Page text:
Earwax blockage (called cerumen impaction)
can occur when your body produces too much earwax or when the existing wax
pushes too far into your ear canal. In some cases, you may not be able to hear
out of the affected ear, but this typically lasts only until you can have the
excess wax removed. In most cases, home treatment works well, but a doctor can
also help eliminate and unplug the earwax blockage.
of earwax blockage
The presence of some earwax is normal. Earwax
protects your inner ear from debris, such as bacteria and dust. Normally, the
wax works its way out of your ear gradually so there’s no blockage. However,
you may develop a blockage if you push the wax deep into your ear or naturally
produce an excess amount of earwax.
Using cotton swabs
If you try to get the wax out with a cotton
swab or other object, you may end up pushing it further into your ear, creating
Natural presence of excessive wax
Another possible cause of earwax blockage is
that your body just makes more wax than it should. If this is the case, there
may be too much wax for your ear to easily eliminate. If so, the wax may harden
in your ear, making it less likely to work its way out on its own.
of earwax blockage
One of the main symptoms of earwax blockage
is decreased hearing in the affected ear. Don’t worry — your hearing will
return once you have the earwax blockage removed.
Other common symptoms include:
- a feeling of fullness in your ear
- an earache
- ringing, buzzing, or other odd
noises in your ear
<>Most patients only notice these symptoms in
one ear, since it’s unlikely that both ears will be blocked at the same time.
If you are experiencing these symptoms in both ears, you should see a doctor to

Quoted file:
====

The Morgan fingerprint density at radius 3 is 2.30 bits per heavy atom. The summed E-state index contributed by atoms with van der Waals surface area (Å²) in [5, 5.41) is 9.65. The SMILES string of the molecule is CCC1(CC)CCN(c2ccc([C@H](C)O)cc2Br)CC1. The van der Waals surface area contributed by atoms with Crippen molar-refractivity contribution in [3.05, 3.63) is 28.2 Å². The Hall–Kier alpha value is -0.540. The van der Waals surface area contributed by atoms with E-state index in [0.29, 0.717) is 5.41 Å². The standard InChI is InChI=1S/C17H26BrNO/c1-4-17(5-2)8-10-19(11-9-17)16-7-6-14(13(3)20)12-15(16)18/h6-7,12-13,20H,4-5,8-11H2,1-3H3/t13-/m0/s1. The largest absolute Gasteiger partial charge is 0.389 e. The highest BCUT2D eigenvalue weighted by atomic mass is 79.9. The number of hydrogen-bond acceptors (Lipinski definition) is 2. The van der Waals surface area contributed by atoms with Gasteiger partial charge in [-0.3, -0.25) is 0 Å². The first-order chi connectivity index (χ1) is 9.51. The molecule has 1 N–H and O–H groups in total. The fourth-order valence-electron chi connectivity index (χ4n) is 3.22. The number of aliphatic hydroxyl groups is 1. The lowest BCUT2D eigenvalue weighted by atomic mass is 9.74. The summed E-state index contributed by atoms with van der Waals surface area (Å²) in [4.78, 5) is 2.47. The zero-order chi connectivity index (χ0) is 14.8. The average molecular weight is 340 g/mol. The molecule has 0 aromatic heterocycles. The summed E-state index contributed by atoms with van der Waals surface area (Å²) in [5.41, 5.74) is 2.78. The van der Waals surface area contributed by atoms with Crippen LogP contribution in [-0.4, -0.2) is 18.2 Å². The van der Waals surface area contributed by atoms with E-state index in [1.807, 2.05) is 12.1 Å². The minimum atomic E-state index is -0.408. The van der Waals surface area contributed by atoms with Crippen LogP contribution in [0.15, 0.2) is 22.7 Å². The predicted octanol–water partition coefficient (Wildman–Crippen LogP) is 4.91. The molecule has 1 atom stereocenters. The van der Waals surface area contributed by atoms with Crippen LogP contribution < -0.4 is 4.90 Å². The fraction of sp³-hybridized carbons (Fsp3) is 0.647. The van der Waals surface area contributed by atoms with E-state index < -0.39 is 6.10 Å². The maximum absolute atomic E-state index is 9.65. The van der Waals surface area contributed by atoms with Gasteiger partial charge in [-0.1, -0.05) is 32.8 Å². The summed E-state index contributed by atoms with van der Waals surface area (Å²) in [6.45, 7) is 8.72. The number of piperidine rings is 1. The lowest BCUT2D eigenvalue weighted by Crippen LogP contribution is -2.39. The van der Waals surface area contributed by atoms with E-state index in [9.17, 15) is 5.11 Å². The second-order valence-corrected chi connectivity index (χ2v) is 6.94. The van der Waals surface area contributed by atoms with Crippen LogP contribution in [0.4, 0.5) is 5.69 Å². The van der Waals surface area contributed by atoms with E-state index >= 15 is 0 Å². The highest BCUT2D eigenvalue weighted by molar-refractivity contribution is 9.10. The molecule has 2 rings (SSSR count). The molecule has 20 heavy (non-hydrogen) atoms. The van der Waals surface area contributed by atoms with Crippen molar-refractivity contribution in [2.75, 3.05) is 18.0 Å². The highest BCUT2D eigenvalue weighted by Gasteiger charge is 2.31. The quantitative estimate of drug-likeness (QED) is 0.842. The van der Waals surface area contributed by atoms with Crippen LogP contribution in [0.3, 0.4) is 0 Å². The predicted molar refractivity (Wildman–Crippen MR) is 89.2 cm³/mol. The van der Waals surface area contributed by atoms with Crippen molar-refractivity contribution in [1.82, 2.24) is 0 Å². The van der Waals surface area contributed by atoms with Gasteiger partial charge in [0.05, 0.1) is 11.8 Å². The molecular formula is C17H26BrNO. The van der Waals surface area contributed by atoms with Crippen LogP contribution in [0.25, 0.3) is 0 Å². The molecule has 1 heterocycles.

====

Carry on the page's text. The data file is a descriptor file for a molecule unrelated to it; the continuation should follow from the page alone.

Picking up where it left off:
rule out any other medical conditions.
<>Your doctor will likely ask about your
symptoms before diagnosing you with a wax blockage. Your doctor will also use a
lighted instrument called an otoscope to look into your ear and see if wax may
be causing your symptoms.
Your doctor may treat your earwax blockage in
the office, or instruct you on how to do this at home. If your doctor has
reason to believe that your eardrum isn’t intact, they will likely have to
remove the earwax to make sure you don’t damage this important and sensitive
You can use several substances to soften and
remove earwax at home, including:
- mineral oil
- baby oil
- over-the-counter earwax removal
kits (Debrox, for example)
Use an eyedropper to insert a few drops into
your ear canal twice a day for four to five days to soften the wax. Once the
wax is soft, it should come out on its own within a few days. If this doesn’t
work, you can try putting a little hydrogen peroxide in your ear to remove the
Another home care option is irrigation. Fill
a rubber ball syringe with warm water, tilt your head, and pull your earlobe up
a bit so that you can direct the water into your ear canal. You’ll likely have
to repeat this procedure a few times. Dry your ear thoroughly after attempting
to remove the earwax blockage.
At the doctor’s office
If these tactics don’t work, you may need your
doctor to suction your ear or remove the blockage with a curette or other
can be expected in the long term?
Once you experience an earwax blockage, there’s
no guarantee that it won’t return. If your body produces an excessive amount of
wax, you may have to deal with this condition several times in your life. Fortunately,
earwax blockage is only a temporary issue, and your symptoms should disappear
after you treat the condition.
Some people experience complications from
earwax blockage, such as a fever, ear drainage, and severe ear pain. If you
notice these relatively rare symptoms, you should contact your doctor to have
the wax removed as soon as possible.
If you know you are prone to earwax blockage,
you should consider preventing the buildup by irrigating your ear regularly. This
may reduce the chances of the wax becoming hard and clogging your ear.
Another way to prevent earwax blockage is to
avoid sticking anything in your ear, including the cotton swabs that many
people regularly use to clean out wax. In many cases, this tactic can actually
push wax further into your ear, causing an obstruction. Instead, you should use
a wet cloth or tissue to gently clean your ear.